By Kevin Mwanza
NAIROBI (Reuters) - Kenya expects to have in place lead advisers for its debut Eurobond within the next two weeks but its finance minister said on Wednesday it would only tap the international debt market when it could do so at a favourable rate.
Finance Secretary Henry Rotich had told Reuters on Tuesday east Africa's biggest economy may seek as much as $2 billion, double the previously stated $1 billion, an amount bankers said could be expensive to borrow.
Rotich said Kenya was in the final stages of appointing legal and transaction advisers.
"I think in the next one or two weeks we should have identified these key players," Rotich told a news conference, adding that preparing the paperwork and roadshows would require another one to two months.
"Next will be to decide when to enter the market. And we will be monitoring the international capital market so that when we enter the market, we do at a favorable rate."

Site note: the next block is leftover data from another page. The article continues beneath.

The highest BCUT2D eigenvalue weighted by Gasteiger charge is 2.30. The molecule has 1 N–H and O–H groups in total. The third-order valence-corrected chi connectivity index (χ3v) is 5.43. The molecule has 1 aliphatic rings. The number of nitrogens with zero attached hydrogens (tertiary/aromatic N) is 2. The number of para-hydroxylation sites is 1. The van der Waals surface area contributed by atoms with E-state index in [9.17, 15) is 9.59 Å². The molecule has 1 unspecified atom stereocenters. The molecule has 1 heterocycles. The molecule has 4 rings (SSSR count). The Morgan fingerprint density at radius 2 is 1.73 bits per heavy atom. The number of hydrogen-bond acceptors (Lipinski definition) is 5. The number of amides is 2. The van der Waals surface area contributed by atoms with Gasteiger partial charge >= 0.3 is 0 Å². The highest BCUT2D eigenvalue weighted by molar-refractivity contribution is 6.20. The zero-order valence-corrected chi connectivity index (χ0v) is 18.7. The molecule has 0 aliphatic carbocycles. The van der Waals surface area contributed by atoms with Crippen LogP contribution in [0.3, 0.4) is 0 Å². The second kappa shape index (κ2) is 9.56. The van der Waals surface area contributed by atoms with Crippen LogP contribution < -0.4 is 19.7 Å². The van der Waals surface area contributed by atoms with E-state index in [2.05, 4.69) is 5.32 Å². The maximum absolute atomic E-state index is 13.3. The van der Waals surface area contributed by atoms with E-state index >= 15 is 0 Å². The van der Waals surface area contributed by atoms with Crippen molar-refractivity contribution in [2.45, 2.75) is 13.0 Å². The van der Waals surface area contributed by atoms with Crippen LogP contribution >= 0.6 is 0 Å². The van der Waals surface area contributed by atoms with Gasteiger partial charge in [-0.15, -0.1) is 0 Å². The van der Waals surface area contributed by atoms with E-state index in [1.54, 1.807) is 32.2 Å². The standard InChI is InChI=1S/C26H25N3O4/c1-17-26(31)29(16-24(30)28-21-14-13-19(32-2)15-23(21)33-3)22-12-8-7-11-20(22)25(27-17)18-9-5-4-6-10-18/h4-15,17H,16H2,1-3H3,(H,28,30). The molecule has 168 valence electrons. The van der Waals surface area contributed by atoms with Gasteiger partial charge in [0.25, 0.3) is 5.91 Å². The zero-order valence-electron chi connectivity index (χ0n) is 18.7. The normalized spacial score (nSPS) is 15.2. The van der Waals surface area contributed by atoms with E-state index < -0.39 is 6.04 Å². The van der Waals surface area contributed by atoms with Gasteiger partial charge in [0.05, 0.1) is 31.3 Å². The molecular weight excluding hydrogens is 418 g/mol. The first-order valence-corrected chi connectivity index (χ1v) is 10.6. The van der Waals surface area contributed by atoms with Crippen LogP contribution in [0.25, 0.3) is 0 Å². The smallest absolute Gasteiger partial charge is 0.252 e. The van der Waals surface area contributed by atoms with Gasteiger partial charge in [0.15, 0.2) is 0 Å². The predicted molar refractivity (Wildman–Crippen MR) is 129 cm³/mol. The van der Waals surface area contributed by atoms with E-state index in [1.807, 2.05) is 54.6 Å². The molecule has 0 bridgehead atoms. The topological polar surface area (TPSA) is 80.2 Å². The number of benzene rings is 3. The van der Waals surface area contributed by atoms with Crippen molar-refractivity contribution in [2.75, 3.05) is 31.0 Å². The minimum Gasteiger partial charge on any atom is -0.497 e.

Syndicate bankers in London say $2 billion would not be an impossible amount for Kenya to raise. But it may deepen concerns among some investors about Kenya's level of public indebtedness.
"It's a good time to go for the sovereign bond issue," Ragnar Gudmundsson, the International Monetary Fund's representative in Kenya told Reuters.
"Kenya's debt dynamics are sustainable, the debt stock is moderate, (there is a) low risk of debt distress."
Gudmundsson said the IMF estimated Kenya's net public debt to national output ratio would fall below 45 percent by 2014/15 from an estimated 46 percent at the end of the 2012/13 fiscal year.
Last month, official data showed Kenya's gross public debt hitting 52 percent of national output in the year to June.